It is vital to see that the inner logic of money considered exclusively as a store of value is not only a function of the logic of accumulation, but also encourages the emergence of this accumulative logic. If we set our hearts not on real things, but instead on money, then we set our hearts on this abstract appearance of goodness, on the false promise of everlasting fulfillment, on the logic of accumulation.

Turning to capitalism, we may quote the words of D.C. Schindler once more: “If capitalism means that capital, i.e., stored money, or money that has been, so to speak, removed from circulation and thereby abstracted from the actuality of concrete exchange, is the principle of the economy, then [such capitalism is incompatible with true freedom].” If the motor of the economy is the accumulation of money, then such an economy is deeply problematic. And, indeed, this often seems to be the case: the primacy of the “bottom line” for businesses, the increasing tendency to value stocks over commodities as an economy “develops” and to disparage commodities because they generate less money, and so on and so forth.

At this point, we are equipped to revisit the commonality between dataism and capitalism. As we saw in Part I of this short series, dataism reduces the world to measurable, manipulable quantities. And as we have seen now, capitalism, at least in the sense in which we have described it above, does the same, reducing the world to monetary numbers to facilitate the accumulation of wealth, in a limited and merely potential sense. But what exactly is the alliance between dataism and capitalism? And what is the proper place of money? There have been deliberate hints that such a place exists, that money does not only serve the function of a store of value (which should be evident to most). These questions will be addressed in the next parts of this series.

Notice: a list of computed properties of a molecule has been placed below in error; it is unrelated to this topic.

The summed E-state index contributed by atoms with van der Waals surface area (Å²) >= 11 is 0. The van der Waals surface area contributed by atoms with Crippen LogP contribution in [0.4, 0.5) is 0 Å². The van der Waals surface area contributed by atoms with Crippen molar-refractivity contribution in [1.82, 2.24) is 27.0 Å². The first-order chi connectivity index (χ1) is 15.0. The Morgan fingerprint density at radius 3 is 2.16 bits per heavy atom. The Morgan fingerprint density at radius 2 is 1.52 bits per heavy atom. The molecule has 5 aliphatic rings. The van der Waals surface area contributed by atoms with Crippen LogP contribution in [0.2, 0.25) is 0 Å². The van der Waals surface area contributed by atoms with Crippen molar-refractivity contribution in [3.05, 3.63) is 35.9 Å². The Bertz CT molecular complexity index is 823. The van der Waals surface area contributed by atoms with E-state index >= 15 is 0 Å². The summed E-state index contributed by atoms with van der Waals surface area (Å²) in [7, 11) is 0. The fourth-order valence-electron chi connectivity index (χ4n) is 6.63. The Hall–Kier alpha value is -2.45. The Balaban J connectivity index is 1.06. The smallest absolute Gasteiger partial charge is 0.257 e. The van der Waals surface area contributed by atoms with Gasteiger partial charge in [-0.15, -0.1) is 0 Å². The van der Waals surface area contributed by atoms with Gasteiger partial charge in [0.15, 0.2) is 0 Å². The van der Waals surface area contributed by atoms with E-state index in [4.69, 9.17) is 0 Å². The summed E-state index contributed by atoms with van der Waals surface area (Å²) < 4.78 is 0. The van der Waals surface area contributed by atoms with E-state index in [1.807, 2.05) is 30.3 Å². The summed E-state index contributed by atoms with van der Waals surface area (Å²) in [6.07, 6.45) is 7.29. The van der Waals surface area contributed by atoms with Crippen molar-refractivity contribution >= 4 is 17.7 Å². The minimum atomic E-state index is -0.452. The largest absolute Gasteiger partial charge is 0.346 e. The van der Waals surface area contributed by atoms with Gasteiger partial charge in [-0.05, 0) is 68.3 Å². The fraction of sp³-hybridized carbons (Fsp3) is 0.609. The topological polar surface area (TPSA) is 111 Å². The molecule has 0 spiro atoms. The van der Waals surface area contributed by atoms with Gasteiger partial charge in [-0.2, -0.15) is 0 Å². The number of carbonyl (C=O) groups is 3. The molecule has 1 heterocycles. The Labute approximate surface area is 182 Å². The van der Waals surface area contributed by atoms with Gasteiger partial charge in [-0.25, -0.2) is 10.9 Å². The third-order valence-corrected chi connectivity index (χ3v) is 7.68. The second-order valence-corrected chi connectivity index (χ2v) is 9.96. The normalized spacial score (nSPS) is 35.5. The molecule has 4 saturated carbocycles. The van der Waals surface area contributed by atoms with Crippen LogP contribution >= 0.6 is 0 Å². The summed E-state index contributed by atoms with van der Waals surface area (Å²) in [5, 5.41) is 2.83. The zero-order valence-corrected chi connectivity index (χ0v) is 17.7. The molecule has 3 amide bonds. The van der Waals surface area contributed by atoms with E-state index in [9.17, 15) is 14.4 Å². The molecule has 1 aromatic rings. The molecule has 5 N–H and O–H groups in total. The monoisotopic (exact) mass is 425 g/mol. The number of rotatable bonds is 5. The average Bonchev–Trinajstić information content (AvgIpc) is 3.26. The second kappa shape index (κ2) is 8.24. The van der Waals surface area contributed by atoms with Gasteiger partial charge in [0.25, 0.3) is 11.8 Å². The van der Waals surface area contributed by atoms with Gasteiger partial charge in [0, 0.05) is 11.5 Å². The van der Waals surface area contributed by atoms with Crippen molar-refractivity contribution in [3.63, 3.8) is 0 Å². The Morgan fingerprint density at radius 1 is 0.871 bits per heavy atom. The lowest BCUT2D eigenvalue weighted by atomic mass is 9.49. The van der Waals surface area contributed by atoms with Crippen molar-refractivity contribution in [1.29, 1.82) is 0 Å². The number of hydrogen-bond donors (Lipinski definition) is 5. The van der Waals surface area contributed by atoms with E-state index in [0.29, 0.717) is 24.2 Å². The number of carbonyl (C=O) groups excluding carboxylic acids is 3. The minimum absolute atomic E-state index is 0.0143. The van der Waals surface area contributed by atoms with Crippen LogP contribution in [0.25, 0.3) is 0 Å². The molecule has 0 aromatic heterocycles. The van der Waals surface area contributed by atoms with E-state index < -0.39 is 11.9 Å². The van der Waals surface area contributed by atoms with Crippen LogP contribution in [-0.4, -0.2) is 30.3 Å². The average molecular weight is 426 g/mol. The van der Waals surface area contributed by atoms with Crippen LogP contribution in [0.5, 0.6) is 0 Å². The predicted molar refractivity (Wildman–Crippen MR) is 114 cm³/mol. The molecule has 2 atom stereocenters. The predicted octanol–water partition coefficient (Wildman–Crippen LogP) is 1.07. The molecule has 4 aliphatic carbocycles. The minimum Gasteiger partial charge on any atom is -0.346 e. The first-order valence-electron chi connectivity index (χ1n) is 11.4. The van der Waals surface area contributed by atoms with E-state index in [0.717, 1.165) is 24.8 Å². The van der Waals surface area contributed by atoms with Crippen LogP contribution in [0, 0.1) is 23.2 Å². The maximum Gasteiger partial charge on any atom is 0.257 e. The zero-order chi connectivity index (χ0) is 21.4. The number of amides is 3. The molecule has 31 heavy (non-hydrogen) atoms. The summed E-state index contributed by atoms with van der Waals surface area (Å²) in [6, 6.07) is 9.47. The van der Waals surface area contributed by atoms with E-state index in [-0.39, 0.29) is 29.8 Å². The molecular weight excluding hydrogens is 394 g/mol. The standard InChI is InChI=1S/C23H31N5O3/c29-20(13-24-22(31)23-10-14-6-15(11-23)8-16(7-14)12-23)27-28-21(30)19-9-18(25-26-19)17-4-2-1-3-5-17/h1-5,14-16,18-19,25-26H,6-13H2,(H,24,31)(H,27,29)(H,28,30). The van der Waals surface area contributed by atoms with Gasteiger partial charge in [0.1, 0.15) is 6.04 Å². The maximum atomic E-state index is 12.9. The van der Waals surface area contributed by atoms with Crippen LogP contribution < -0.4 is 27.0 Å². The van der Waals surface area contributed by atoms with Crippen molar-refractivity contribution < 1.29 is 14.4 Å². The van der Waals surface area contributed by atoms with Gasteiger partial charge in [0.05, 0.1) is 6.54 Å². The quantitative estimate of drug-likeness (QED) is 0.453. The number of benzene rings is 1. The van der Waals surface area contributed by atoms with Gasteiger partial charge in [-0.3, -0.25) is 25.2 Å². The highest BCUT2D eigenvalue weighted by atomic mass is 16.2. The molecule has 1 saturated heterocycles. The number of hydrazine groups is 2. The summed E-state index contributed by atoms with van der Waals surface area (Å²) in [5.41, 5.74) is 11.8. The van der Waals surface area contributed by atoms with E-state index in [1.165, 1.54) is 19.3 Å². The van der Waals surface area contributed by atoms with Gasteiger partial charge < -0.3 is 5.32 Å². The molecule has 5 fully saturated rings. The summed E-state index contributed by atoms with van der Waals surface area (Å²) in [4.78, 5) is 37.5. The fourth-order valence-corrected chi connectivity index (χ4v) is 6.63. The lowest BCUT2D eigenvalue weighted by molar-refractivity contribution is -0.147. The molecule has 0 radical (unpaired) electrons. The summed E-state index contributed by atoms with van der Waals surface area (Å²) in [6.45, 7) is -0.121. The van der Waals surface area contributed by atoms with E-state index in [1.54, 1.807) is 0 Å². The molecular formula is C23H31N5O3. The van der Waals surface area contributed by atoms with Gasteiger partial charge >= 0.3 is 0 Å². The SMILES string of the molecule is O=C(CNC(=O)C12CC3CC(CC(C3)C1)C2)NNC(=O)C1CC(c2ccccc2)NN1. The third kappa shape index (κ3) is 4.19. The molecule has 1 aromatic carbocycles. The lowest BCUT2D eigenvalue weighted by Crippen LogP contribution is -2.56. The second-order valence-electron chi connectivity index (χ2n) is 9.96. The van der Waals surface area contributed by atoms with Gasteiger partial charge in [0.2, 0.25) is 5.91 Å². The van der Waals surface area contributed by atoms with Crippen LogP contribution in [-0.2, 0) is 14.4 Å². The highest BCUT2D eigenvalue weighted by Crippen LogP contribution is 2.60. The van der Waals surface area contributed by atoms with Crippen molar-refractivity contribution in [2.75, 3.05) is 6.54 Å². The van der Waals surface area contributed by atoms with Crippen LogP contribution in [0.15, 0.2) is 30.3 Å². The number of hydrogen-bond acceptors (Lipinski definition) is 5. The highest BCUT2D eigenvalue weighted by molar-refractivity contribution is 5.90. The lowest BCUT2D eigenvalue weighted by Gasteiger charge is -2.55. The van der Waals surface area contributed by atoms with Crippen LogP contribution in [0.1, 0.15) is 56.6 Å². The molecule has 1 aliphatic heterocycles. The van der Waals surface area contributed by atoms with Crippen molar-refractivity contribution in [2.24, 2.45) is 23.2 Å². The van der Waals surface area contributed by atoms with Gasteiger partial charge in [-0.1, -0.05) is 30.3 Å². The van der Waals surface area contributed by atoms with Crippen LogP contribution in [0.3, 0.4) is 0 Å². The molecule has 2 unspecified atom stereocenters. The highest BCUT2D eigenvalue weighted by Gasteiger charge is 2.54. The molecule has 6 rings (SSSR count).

Notes

  1. It is not bad that these appetites are oriented towards experienced pleasure—as they are, indeed, in animals. However, man is no mere animal. In man, these appetites have to be ordered by what is at once higher and deeper in himself: his mind, his will, and his heart.
  2. As Schindler notes, Socrates makes the surprising connection between love of pleasure (and love of money, as we will see later) and the fear of death.

Previous Articles:

Dataism and Capitalism (I): Tracing the Connection

Africa and the Question of Revolution

The Word and ‘human words’ (Part I): The Word at the heart of history

Human words and The Word (Part II): African languages and The Word


Read more on: The AfroDiscourse Substack

Recommend0 recommendationsPublished in Academia, Afrocentricity, HiA-Media, Science & Technology, Value Exchange